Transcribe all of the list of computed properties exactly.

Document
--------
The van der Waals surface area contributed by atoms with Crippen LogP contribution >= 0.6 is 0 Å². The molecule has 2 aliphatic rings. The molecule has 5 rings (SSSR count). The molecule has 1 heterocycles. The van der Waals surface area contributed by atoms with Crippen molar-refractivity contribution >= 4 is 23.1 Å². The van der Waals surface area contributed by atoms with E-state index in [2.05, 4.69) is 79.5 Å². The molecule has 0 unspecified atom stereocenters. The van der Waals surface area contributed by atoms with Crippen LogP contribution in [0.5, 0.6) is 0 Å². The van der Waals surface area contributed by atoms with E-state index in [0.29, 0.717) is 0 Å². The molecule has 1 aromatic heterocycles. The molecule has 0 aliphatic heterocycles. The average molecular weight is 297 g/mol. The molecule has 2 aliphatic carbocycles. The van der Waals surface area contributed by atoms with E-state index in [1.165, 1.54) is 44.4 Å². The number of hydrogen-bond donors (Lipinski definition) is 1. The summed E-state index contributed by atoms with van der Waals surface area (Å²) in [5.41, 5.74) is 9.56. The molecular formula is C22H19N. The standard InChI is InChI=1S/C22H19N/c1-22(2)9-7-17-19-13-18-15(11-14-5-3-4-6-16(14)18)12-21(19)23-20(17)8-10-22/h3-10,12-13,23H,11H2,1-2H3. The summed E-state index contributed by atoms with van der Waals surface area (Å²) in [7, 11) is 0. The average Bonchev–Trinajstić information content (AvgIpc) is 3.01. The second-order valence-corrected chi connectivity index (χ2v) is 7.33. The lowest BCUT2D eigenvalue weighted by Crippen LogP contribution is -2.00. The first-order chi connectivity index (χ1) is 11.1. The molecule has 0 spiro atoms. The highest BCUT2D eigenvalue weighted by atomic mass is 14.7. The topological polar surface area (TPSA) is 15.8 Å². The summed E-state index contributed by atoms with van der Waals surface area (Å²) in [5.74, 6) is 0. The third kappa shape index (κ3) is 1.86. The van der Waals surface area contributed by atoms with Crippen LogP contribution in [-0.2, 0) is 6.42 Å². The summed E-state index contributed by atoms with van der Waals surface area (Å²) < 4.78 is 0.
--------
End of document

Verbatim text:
The van der Waals surface area contributed by atoms with Crippen LogP contribution >= 0.6 is 0 Å². The molecule has 2 aliphatic rings. The molecule has 5 rings (SSSR count). The molecule has 1 heterocycles. The van der Waals surface area contributed by atoms with Crippen molar-refractivity contribution >= 4 is 23.1 Å². The van der Waals surface area contributed by atoms with E-state index in [2.05, 4.69) is 79.5 Å². The molecule has 0 unspecified atom stereocenters. The van der Waals surface area contributed by atoms with Crippen LogP contribution in [0.5, 0.6) is 0 Å². The van der Waals surface area contributed by atoms with E-state index in [0.29, 0.717) is 0 Å². The molecule has 1 aromatic heterocycles. The molecule has 0 aliphatic heterocycles. The average molecular weight is 297 g/mol. The molecule has 2 aliphatic carbocycles. The van der Waals surface area contributed by atoms with E-state index in [1.165, 1.54) is 44.4 Å². The number of hydrogen-bond donors (Lipinski definition) is 1. The summed E-state index contributed by atoms with van der Waals surface area (Å²) in [5.41, 5.74) is 9.56. The molecular formula is C22H19N. The standard InChI is InChI=1S/C22H19N/c1-22(2)9-7-17-19-13-18-15(11-14-5-3-4-6-16(14)18)12-21(19)23-20(17)8-10-22/h3-10,12-13,23H,11H2,1-2H3. The summed E-state index contributed by atoms with van der Waals surface area (Å²) in [7, 11) is 0. The average Bonchev–Trinajstić information content (AvgIpc) is 3.01. The second-order valence-corrected chi connectivity index (χ2v) is 7.33. The lowest BCUT2D eigenvalue weighted by Crippen LogP contribution is -2.00. The first-order chi connectivity index (χ1) is 11.1. The molecule has 0 spiro atoms. The highest BCUT2D eigenvalue weighted by atomic mass is 14.7. The topological polar surface area (TPSA) is 15.8 Å². The summed E-state index contributed by atoms with van der Waals surface area (Å²) in [5.74, 6) is 0. The third kappa shape index (κ3) is 1.86. The van der Waals surface area contributed by atoms with Crippen LogP contribution in [-0.2, 0) is 6.42 Å². The summed E-state index contributed by atoms with van der Waals surface area (Å²) < 4.78 is 0.